Next month, the first phase of the $16 million renovation of Washington Square Park will be unveiled (maybe), with the Park Department showing off a realigned and slightly shrunken fountain plaza, new horticulture and benches and other tweaks. It's those changes?along with an eventual four-foot perimeter fence, relocated dog run and other elements?that set off neighborhood activists when the plan was first unveiled in 2005, leading to a number of lawsuits meant to block work from beginning. But work did eventually begin, so now that those bitter battles are in the past (anybody remember this crazy thing?), how are the anti-renovation folks dealing? Not well! The cover story of the Times City section this weekend was titled "The Battle of Washington Square," and it's a fairly comprehensive look at both sides of the Greenwich Village conflict. Even the Washington Square Park blog's Cathryn Swan gets her props in the story (naturally, she has a lengthy rebuttal on the WSP blog today), but as far vocal critics of the renovation go, they don't come any more angry than one Jonathan Greenberg.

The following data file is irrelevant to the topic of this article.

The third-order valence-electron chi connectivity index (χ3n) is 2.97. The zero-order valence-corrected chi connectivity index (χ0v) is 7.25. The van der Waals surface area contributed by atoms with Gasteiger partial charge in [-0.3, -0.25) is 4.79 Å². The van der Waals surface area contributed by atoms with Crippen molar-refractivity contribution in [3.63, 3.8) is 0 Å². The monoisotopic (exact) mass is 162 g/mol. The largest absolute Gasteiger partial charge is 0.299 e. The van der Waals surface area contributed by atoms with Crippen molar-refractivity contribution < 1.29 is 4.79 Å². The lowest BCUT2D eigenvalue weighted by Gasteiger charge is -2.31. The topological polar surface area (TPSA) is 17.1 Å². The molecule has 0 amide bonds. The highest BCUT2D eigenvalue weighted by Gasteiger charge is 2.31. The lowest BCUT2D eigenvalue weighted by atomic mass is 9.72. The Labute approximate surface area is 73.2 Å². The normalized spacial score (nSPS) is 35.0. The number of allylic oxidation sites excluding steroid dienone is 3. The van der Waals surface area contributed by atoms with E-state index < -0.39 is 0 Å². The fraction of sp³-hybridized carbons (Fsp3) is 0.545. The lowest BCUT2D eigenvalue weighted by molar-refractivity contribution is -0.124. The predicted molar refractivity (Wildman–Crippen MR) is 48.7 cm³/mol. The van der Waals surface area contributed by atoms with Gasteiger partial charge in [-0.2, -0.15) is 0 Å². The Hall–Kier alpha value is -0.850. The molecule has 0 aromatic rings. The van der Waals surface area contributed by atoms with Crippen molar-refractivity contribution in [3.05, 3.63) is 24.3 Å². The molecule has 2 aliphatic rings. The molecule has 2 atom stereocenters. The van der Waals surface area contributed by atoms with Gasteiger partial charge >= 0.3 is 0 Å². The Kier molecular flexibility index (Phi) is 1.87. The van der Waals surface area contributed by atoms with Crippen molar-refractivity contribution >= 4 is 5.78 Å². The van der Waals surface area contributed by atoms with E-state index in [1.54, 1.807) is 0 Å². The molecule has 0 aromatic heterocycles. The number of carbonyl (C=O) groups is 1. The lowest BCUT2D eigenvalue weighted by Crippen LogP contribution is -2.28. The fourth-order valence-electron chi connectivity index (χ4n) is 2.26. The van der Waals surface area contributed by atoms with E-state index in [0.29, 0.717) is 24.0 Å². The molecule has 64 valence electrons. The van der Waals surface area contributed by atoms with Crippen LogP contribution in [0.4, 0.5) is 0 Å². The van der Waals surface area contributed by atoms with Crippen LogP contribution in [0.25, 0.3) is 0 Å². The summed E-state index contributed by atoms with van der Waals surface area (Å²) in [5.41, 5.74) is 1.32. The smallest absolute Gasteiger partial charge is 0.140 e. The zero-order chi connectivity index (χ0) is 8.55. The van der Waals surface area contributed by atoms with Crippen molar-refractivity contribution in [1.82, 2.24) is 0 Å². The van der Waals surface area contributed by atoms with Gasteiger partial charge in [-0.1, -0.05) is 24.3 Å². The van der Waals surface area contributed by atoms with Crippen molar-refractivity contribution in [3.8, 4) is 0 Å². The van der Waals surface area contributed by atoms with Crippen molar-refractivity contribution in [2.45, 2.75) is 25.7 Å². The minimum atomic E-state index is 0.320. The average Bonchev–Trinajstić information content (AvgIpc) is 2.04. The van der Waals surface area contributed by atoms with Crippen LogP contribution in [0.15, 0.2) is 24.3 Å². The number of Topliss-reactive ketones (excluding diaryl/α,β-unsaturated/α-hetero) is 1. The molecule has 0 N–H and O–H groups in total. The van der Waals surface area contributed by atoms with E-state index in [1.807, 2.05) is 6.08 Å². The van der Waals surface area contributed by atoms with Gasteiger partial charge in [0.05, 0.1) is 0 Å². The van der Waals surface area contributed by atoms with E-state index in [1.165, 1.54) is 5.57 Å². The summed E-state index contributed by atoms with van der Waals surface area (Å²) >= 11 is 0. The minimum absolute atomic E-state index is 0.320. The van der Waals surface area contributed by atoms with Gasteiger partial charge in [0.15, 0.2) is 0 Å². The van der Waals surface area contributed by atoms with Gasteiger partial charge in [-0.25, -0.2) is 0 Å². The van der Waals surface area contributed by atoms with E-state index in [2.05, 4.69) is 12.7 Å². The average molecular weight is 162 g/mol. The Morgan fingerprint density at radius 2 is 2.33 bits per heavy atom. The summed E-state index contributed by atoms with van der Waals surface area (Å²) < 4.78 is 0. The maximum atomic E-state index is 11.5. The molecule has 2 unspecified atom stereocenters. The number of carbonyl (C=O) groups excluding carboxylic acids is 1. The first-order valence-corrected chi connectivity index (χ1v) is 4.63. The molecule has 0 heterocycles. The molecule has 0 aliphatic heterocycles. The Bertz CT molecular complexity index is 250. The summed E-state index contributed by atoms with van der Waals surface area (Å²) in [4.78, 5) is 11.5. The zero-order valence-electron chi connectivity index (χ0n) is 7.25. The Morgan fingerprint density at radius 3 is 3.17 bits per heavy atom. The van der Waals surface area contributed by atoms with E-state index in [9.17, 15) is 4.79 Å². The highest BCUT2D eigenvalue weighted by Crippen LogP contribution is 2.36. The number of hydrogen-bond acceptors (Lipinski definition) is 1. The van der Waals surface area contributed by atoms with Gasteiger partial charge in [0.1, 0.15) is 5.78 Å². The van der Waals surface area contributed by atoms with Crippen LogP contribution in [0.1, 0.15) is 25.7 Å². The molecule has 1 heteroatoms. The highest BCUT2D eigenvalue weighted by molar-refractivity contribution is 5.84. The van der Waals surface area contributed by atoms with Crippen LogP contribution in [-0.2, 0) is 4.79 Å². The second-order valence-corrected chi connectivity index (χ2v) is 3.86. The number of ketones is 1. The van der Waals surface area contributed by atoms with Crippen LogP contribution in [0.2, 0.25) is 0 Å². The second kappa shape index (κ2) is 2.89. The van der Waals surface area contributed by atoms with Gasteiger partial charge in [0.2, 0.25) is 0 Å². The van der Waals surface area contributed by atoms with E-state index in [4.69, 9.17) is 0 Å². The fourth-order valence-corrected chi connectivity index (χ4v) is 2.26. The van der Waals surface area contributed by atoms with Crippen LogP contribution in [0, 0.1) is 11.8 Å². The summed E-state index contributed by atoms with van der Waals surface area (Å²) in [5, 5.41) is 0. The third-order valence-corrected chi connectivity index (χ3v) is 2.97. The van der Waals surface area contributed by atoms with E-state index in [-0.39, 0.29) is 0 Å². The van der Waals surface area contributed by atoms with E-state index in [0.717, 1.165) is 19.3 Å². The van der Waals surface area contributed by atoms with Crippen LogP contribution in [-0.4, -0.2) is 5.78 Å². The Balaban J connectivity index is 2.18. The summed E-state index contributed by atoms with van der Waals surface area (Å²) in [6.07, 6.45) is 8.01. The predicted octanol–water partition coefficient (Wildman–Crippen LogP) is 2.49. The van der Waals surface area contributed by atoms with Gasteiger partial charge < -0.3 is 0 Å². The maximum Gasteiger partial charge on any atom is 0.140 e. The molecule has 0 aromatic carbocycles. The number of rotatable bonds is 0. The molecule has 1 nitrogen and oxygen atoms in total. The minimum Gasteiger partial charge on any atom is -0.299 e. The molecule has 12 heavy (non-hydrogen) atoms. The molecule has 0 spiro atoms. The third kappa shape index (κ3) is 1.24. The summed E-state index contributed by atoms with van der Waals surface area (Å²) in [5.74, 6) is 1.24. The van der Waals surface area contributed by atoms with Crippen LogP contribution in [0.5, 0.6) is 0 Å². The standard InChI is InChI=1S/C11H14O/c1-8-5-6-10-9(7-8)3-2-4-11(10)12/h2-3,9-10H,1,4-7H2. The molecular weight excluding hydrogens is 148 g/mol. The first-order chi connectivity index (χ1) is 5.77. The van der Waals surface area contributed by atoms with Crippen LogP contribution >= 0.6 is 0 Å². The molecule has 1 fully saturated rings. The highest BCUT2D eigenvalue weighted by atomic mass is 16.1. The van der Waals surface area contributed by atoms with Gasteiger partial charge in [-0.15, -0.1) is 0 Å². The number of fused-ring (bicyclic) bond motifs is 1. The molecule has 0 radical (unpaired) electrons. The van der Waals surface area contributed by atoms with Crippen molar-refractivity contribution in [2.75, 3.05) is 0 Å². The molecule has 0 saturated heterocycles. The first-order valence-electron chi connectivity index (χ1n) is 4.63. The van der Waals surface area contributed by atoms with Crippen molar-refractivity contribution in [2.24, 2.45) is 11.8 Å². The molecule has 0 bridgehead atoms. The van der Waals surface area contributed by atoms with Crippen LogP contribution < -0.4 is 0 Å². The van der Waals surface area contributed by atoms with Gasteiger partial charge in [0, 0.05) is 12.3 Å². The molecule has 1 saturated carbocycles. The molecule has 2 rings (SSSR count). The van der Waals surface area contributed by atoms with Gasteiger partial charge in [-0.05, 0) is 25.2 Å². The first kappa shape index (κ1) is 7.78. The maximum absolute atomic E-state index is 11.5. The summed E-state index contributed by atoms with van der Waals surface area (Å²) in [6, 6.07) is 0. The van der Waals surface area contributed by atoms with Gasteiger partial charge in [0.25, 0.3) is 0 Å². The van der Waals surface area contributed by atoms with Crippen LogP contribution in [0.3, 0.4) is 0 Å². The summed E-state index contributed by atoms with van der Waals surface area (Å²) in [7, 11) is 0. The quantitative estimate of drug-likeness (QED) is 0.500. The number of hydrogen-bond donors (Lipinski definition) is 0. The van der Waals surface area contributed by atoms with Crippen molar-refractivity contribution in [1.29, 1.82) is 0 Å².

"They changed the park from the quintessential hangout space in New York — in the United States — to a walk-through mall,” said Jonathan Greenberg, a 50-year-old Internet entrepreneur and former journalist who emerged as one of the plan's angriest critics. Mr. Greenberg, who founded the Open Washington Square Park Coalition and was among those who filed a total of five lawsuits that sought to prevent the city from going ahead with the plan, grew up in Greenwich Village and SoHo. His children played in the park's playgrounds. When he speaks about the renovations, he is sometimes so bitter that he can barely put his fury into words.
"All that excitement is not going to be part of the park's future," said Mr. Greenberg, who has since moved to California — partly, he says, because of his disaffection over the changes to the park.